Museveni now has 30 days to sign the bill or veto it. If he approves it, it becomes law. If vetoed, it returns to Parliament, which will be able to enact it as law — without the president’s approval — if a third round of voting passes it with a two-thirds majority vote.
Russell said the bill will have serious implications for a country with an ongoing HIV crisis. In 2012, HIV incidence rates shot up to 7.3% from 6.4% in 2005, according to the Joint U.N. Program on HIV/AIDS. There are now 1.4 million Ugandans living with HIV in the country and “millions more who are at greatest risk of infection” she said, adding that approximately 25% of new HIV infections are members of criminalized populations and their partners. These include sex workers, men who have sex with men, people who inject drugs, and people in prisons.
A ‘ripple effect’
Maureen Milanga, associate director of international policy and advocacy at Health GAP, based in Kenya, warned of a “ripple effect” that was already being seen there and that would be felt in Tanzania. “In Kenya, we are hearing that they’re writing a bill now and we are trying to find it but the reason that they're probably not sharing it in public is because they're waiting for trade deals to go through,” she told Devex.
U.S. Ambassador to Kenya Meg Whitman raised eyebrows after she told reporters that every country “has to make their own decisions about LGBTQ [and intersex] rights” earlier this month.
Thirty-three of the 69 countries that criminalize homosexual acts are in Africa, according to Human Rights Watch. A November 2022 UNAIDS report showed how criminalization is stalling prevention outcomes, indicating that in East and southern Africa, HIV incidence among adult men aged 15 to 49 years has fallen by 62% overall since 2010, but there had been no significant decline among gay men and other men who have sex with men during that time.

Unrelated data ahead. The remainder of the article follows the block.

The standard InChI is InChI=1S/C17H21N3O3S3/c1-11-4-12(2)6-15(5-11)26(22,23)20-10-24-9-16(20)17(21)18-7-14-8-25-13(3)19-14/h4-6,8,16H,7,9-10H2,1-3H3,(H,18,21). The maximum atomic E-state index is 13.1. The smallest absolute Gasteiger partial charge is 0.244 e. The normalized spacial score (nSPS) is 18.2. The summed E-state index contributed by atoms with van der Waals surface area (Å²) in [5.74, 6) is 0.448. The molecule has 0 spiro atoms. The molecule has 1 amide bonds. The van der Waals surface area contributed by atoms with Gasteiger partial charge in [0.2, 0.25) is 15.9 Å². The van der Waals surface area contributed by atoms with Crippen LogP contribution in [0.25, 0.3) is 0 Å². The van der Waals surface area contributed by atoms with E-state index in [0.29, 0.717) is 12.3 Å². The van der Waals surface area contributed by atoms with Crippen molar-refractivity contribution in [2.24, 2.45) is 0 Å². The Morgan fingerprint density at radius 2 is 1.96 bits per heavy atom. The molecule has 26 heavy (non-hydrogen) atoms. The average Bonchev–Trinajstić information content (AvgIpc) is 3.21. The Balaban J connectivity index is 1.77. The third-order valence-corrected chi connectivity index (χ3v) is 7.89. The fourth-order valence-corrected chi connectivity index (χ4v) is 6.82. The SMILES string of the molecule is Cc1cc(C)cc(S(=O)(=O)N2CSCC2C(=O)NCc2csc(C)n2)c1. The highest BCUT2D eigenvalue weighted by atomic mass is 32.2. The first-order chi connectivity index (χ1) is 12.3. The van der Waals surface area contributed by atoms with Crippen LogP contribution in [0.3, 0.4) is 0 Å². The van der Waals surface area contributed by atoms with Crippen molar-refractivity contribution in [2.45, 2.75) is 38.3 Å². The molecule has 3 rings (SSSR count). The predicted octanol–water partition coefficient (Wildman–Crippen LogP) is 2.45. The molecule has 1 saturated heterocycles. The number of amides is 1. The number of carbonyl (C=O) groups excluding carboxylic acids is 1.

Russell said that speaking out on LGBTQ+ rights should be a top foreign policy priority for U.S. Vice President Kamala Harris — who is currently on an Africa tour that will include visits to Ghana, Tanzania, and Zambia — “not only for those countries but for the region.”
But the Ugandan government remains defiant.
Uganda’s Information Minister Chris Baryomunsi, who is acting as a government spokesperson on the issue, told Devex that “our partnership with donors should not mean we cannot make independent decisions as a country.” He added that “we reject that blackmail.”
“I don't think the law will in any way undermine the national HIV/AIDS response,” he said. “This is a far-fetched fear with no justification.”
Update, March 31, 2023: This article has been updated to clarify that the Anti-Homosexuality Act prescribes the death penalty for “aggravated offences” such as those involving minors or people with disabilities.
Uganda’s anti-gay bill will criminalize HIV programs, activists warn
Cambodia's Floating Gardens
Cambodia’s great lake, the Tonlé Sap,
to weather many storms.
Chum Srey Nga, 50, looks
around in amazement at
her floating garden onboard
the boat where she and her